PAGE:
Shoreline and Spiders in the Nevada Desert (Cottonwood Cove)
Posted by E.G.D. on November 16, 2011
Last week, Mom (aka Jody) and I went to visit my grandma and go to a wedding in Las Vegas, Nevada. On the way home, we (not unnaturally) decided to take the long route and hit every beach we could reasonably call “along the way.” The very first beach we hit was Cottonwood Cove, on Lake Mohave on the Nevada side of the Lake Mead National Recreation Area. It was a drizzly, gray sort of morning, but there is something to be said for a beach in the off-season on an off-day.
The whole Cottonwood Cove area had a quiet, laid-back sort of vibe, and we were the only people walking on the public beach. It seems a lovingly-well maintained area, and there is a very nice camp ground and a hotel right there on the beach. The hotel, in fact, has a private beach reserved for hotel guests, which is probably less crowded when the tourist season is at its peak. The resort’s options, incidentally, include extremely spiffy-looking houseboats with slides!
Cottonwood Cove‘s public beach has a nice swimming area, boating is definitely an option, and there seems to be plenty to do by way of hiking and camping. What more could you ask for from a beach in Nevada? Cottonwood Cove is the perfect escape for people who want to get away from the noise and the heat of Las Vegas, and the drive is easy and pleasant.
The drive (for us, anyhow) also included multiple tarantula spottings, which makes this post “Wild Wednesday” worthy!
We were driving back to the highway from Cottonwood Cove when suddenly Mom/Jody said “That was a tarantula.” I, rising to the occasion, said “What? Where?” Let’s just say that Mom has a far better eye for details in the landscape than I do, and she had managed to spot a spider that was doing an excellent job of blending in with the pavement. She did a u-turn, and we went back for pictures. As you can see, she got quite close, and this furry little guy stood stock-still while she clicked away. Apparently, these tarantulas are non-confrontational critters who are more likely to avoid you or to stay still at you than to bite you, but they are mildly venomous. According to “Poisonous Spiders of Nevada,” an article on usatoday.com, “An impressive and frightening-looking spider, the desert tarantula is relatively common in Nevada’s hot, dry basins, and it also ranges across much of the Southwest. Despite its size and burliness, this hairy spider is essentially harmless to humans. Its bite is usually likened to a bee sting and, except in the case of allergic reactions, doesn’t provoke any lasting effects. Tarantulas will also flick hairs at attackers, which can be irritating to the skin but, again, far from life-threatening. These tarantulas in general are docile creatures; large numbers of males may be seen on desert roads in the autumn when they rove about seeking receptive females for mating.” That explains why we were seeing them near Cottonwood Cove in November!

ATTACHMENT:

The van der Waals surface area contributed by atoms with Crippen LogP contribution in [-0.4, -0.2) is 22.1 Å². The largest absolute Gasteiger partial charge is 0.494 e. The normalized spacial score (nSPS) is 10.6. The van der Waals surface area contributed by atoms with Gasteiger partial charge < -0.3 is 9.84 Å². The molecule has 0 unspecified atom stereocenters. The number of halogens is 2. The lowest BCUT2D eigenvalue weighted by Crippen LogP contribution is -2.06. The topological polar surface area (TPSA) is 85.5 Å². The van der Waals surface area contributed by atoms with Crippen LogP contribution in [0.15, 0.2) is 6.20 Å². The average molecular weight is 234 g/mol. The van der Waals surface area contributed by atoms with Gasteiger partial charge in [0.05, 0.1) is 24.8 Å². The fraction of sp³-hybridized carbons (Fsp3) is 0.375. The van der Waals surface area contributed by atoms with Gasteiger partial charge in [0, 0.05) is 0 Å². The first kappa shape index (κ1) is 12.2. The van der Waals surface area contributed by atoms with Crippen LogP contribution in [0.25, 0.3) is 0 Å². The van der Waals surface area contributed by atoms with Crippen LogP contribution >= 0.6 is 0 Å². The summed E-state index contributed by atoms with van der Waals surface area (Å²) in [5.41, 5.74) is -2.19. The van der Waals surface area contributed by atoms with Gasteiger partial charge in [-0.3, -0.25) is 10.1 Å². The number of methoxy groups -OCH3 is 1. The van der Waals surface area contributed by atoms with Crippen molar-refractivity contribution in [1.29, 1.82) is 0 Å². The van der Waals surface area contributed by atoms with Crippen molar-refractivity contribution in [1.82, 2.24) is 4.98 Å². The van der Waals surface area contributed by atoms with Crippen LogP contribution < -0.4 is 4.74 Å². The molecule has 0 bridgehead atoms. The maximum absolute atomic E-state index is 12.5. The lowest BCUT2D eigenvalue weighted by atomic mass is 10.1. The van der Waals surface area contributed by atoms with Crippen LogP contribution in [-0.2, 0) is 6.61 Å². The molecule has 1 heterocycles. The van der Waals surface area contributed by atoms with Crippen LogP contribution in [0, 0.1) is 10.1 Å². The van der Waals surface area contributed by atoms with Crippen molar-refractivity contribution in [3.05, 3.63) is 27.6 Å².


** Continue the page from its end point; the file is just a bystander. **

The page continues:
Isn’t he cute? Well, all I can say is that if you disagree, you may want to opt for the houseboat instead of the tent! -E.G.D.